4. Engoz

    December 8, 2016 at 3:02 pm

    “There is no attention to detail,” he says. “Things in construction sites are not properly aligned and even after fixing the door hinge several times, it still breaks.” It shows, he explains, in the way people drive and build things. “The quality of life can be so much better than this.”

    It’s because there are no regulatory bodies to actually check these workers. Some of these people aren’t even well trained to do the job or have the necessary qualifications to do them. They hustled their way into the profession by hook or crook. So what you get are lackadaisical workers. And for some reason Nigerians are always looking for shortcuts, the easier way to get things done. For those who make the effort of getting the work done well, don’t be surprised that their colleagues will hate them for doing ‘too much’, or tag them disrespectful if the colleague happens to be older and you dare question him for doing a shoddy job.

  5. PIPi

    December 8, 2016 at 5:10 pm

    Hey Brice… U and my sister would be a match made in Heaven… Who knows u guys might just might up in Canada and love happens ?

  6. Californiabawlar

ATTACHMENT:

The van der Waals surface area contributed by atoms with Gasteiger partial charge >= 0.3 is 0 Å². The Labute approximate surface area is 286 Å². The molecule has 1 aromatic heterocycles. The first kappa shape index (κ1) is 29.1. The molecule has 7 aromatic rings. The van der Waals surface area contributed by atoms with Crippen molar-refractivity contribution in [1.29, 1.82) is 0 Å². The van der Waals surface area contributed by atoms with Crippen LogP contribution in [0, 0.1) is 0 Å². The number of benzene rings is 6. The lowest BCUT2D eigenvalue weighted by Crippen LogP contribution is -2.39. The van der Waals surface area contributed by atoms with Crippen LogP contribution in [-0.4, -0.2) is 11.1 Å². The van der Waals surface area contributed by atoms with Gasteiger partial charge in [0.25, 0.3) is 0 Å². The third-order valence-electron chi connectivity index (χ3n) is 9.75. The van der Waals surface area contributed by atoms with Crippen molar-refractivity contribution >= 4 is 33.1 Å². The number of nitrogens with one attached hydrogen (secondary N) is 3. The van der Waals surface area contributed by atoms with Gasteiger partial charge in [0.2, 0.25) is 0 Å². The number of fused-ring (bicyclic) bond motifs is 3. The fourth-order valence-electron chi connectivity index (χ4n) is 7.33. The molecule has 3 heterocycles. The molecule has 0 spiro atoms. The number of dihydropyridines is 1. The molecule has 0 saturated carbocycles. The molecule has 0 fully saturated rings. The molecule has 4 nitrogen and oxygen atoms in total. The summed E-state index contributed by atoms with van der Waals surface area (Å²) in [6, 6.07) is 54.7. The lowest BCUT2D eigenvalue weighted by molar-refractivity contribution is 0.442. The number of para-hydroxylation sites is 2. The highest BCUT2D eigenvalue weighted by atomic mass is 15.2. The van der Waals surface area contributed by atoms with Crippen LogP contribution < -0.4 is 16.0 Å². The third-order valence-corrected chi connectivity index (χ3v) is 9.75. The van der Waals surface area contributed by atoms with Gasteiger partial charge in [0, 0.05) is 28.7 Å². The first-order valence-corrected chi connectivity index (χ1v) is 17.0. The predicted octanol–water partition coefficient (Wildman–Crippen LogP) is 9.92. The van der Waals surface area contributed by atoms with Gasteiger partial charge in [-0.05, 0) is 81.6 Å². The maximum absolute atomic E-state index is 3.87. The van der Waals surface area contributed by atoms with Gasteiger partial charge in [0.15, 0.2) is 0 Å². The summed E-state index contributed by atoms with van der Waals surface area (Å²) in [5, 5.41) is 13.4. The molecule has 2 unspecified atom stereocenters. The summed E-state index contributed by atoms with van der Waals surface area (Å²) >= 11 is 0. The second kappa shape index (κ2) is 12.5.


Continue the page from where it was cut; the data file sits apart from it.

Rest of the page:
December 8, 2016 at 5:13 pm

    Interesting! Okay now, very good interview and excellent critique. We’ll make sure to take note and proceed to make adjustments.

    Now that I’ve fulfilled all ‘intellectual’ obligations…oya now come and be going ?
    Jk… nahh really! Dude seems annoyed by everything…even the way he said everyone says ‘oshey’ came across as salty ? Well I’d be salty too if after all the hustle and bustle of Lagos I can’t find a proper beau to use and cool my temper…
    Bros please don’t let Nigeria and Nigerians make you bitter…adopt our spirit and ‘free yasef’ or just take my initial advise.

  7. Maya

    December 8, 2016 at 6:12 pm

    There are many things when it comes to using chat lines for dating that everyone should be aware of and knowing this once you get started will help you find that special someone. Everyone has some kind of expectation or high hope that when they start using the best dating sites that love will happen instantly and that is not always the case. Knowing that it might take some time to find that significant other will help you adjust in meeting new people without being disappointed. Finally I’ve found my favorite one – baltimore.partyline.com the perks of this amazing phone chat is you get to speak to them directly and hear the enthusiasm in their voice which makes the experience so much sweeter.

  8. Abi

    December 9, 2016 at 10:38 pm

    Toh! Welcome o Brice. Not sure where your bubble rolls you to. But the Nigerian women that I know… Ahhhhhh! HotLikeFire. SharpAsRazor. It’s probably the way you come across though. You get what you give. Meet them half way and you won’t know what hit you. But one advice : widen your circle or change your friends!